By Michael Flemming and Steve Gross
As of May 2020, the four major counties of the Hawaii have adopted the 2015 International Energy Code (IECC), which marks an important milestone on the pathway to the State’s goal of carbon neutrality by 2045. With the implementation of this new code, there are a few key items for architects, engineers, and builders to keep in mind when beginning new projects:
- Commissioning is now required for most new construction projects
- Two compliance approaches: Prescriptive vs Performance
- Aggressive building envelope requirements
Energy Code Compliance Approach: Prescriptive vs. Performance
The 2015 IECC specifies both a prescriptive and a performance approach for complying with the Standard, with the aim of reducing building energy consumption. The prescriptive approach defines the performance requirement for each regulated building component, such as wall insulation and cooling efficiency rating. The performance approach requires that the proposed building consume no more energy than a prescriptively compliant building.
It’s important to understand the attributes of both methods, as each project is unique and may benefit from one more than the other. One of the more common uses of the performance approach is to overcome the window-to-wall ratio (WWR) restrictions of 30% of the gross wall area. [Using energy modeling software allows the design team to demonstrate code compliance by offsetting the penalty of increasing the WWR with other efficiency measures.
The table below provides a brief summary of the pros and cons of both methods:
In our experience, using detailed energy modeling via the performance method often allows substantial construction cost savings targeting investment in efficiency where it matters most. In particular for the warm climates of Hawaii, properly designed window shading (overhangs, fins, and louvers) is a very cost-effective way to achieve compliance without adhering to the other rigid envelope requirements. The graphic below shows an example of how the performance method allows high WWR designs to comply with the IECC using shading.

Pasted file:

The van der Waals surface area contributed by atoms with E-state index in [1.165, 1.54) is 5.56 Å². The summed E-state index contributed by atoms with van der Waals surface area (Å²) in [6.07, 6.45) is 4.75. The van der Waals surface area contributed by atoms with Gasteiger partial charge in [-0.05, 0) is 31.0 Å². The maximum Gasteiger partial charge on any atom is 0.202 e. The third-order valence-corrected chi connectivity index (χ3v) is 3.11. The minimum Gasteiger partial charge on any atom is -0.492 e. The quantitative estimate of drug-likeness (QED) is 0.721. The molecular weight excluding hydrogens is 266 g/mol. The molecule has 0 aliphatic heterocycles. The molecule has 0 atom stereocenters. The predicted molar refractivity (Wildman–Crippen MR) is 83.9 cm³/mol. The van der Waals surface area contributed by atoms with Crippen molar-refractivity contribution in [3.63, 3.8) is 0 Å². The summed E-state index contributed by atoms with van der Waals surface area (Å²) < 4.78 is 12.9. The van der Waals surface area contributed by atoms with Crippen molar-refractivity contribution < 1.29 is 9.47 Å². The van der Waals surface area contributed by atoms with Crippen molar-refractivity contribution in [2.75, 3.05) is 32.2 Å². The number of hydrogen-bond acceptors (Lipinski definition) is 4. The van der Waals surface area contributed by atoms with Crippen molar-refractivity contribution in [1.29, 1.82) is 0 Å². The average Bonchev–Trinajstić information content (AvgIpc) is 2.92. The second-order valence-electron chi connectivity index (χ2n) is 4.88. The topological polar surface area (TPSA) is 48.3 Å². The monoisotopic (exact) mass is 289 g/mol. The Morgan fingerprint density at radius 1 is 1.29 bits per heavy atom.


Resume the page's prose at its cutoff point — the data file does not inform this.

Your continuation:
Unlike the previous energy code, most new construction projects will require System Commissioning under the 2015 IECC. While previously only LEED projects required commissioning to be completed on building systems, the 2015 IECC calls for lighting controls to be commissioned regardless of the size of the project, while Mechanical and Plumbing systems have the following size criteria:
While the commissioning scope to meet the 2015 IECC is not as intensive as the commissioning scope for LEED, the added requirements for a commissioning plan, functional performance testing and a systems manual have been implemented to ensure that building systems are provided in peak condition.
The goal of any commissioning process is to ensure that the building owner, operators and occupants receive a comfortable and efficient building. Through the commissioning process, the entire project team can confirm that operations meet design expectations from the beginning. This new requirement will allow the entire construction team to ensure that building operators are able to operate their buildings efficiently from the beginning of occupancy and help to reduce the number of call backs during the warranty phase for the entire project team.
Per the 2015 IECC, the commissioning scope can be completed by the registered design professional or an approved agency. While there is not a lot of detail in the code, it’s recommended that a Certified Commissioning Authority (CxA) be utilized for all projects.
There are multiple different certifying agencies for CxAs including:
Regardless of accreditations, it’s most important to select a CxA who has experience in the project and equipment type of the project and can provide added insight into ensuring lasting performance for the project.